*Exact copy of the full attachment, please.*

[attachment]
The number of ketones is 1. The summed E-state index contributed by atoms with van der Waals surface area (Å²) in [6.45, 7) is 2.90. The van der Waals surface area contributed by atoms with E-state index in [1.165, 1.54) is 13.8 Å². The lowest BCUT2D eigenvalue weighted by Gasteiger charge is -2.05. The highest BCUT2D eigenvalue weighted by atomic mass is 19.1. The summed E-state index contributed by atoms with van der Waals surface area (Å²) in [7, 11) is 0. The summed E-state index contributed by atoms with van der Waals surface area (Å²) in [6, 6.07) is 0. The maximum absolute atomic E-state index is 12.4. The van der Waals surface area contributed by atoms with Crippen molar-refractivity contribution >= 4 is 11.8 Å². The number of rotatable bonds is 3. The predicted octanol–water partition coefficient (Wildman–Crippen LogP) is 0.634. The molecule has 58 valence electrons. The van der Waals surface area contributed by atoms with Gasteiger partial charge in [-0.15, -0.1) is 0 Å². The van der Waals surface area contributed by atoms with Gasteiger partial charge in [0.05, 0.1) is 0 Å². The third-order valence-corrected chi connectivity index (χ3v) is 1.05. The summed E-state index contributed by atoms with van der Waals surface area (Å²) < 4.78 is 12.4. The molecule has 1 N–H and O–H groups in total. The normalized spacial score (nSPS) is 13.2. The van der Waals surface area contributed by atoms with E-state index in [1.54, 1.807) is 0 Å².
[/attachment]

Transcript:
The number of ketones is 1. The summed E-state index contributed by atoms with van der Waals surface area (Å²) in [6.45, 7) is 2.90. The van der Waals surface area contributed by atoms with E-state index in [1.165, 1.54) is 13.8 Å². The lowest BCUT2D eigenvalue weighted by Gasteiger charge is -2.05. The highest BCUT2D eigenvalue weighted by atomic mass is 19.1. The summed E-state index contributed by atoms with van der Waals surface area (Å²) in [7, 11) is 0. The summed E-state index contributed by atoms with van der Waals surface area (Å²) in [6, 6.07) is 0. The maximum absolute atomic E-state index is 12.4. The van der Waals surface area contributed by atoms with Crippen molar-refractivity contribution >= 4 is 11.8 Å². The number of rotatable bonds is 3. The predicted octanol–water partition coefficient (Wildman–Crippen LogP) is 0.634. The molecule has 58 valence electrons. The van der Waals surface area contributed by atoms with Gasteiger partial charge in [-0.15, -0.1) is 0 Å². The van der Waals surface area contributed by atoms with Gasteiger partial charge in [0.05, 0.1) is 0 Å². The third-order valence-corrected chi connectivity index (χ3v) is 1.05. The summed E-state index contributed by atoms with van der Waals surface area (Å²) < 4.78 is 12.4. The molecule has 1 N–H and O–H groups in total. The normalized spacial score (nSPS) is 13.2. The van der Waals surface area contributed by atoms with E-state index in [1.54, 1.807) is 0 Å².